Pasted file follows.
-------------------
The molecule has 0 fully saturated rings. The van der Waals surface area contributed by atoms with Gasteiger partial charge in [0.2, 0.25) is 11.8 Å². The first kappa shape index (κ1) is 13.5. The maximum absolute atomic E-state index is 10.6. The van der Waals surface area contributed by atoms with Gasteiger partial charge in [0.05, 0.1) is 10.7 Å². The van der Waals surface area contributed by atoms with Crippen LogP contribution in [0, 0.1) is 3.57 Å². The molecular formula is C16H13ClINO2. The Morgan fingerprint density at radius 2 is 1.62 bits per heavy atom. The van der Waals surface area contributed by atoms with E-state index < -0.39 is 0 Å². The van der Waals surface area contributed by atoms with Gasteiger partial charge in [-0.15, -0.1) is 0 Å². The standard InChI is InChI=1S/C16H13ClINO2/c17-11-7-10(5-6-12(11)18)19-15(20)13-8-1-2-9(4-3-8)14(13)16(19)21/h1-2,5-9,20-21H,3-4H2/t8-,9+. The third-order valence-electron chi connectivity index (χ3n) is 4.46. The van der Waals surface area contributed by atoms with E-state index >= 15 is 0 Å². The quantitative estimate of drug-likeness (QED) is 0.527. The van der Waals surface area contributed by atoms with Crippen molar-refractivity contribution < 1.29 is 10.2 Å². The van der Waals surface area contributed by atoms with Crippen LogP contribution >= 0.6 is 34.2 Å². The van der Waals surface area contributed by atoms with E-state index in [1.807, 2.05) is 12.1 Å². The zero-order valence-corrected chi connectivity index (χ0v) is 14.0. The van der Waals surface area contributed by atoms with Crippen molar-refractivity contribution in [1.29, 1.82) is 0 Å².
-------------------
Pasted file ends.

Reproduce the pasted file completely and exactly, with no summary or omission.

The molecule has 0 fully saturated rings. The van der Waals surface area contributed by atoms with Gasteiger partial charge in [0.2, 0.25) is 11.8 Å². The first kappa shape index (κ1) is 13.5. The maximum absolute atomic E-state index is 10.6. The van der Waals surface area contributed by atoms with Gasteiger partial charge in [0.05, 0.1) is 10.7 Å². The van der Waals surface area contributed by atoms with Crippen LogP contribution in [0, 0.1) is 3.57 Å². The molecular formula is C16H13ClINO2. The Morgan fingerprint density at radius 2 is 1.62 bits per heavy atom. The van der Waals surface area contributed by atoms with E-state index < -0.39 is 0 Å². The van der Waals surface area contributed by atoms with Gasteiger partial charge in [-0.15, -0.1) is 0 Å². The standard InChI is InChI=1S/C16H13ClINO2/c17-11-7-10(5-6-12(11)18)19-15(20)13-8-1-2-9(4-3-8)14(13)16(19)21/h1-2,5-9,20-21H,3-4H2/t8-,9+. The third-order valence-electron chi connectivity index (χ3n) is 4.46. The van der Waals surface area contributed by atoms with E-state index >= 15 is 0 Å². The quantitative estimate of drug-likeness (QED) is 0.527. The van der Waals surface area contributed by atoms with Crippen molar-refractivity contribution < 1.29 is 10.2 Å². The van der Waals surface area contributed by atoms with Crippen LogP contribution >= 0.6 is 34.2 Å². The van der Waals surface area contributed by atoms with E-state index in [1.807, 2.05) is 12.1 Å². The zero-order valence-corrected chi connectivity index (χ0v) is 14.0. The van der Waals surface area contributed by atoms with Crippen molar-refractivity contribution in [1.29, 1.82) is 0 Å².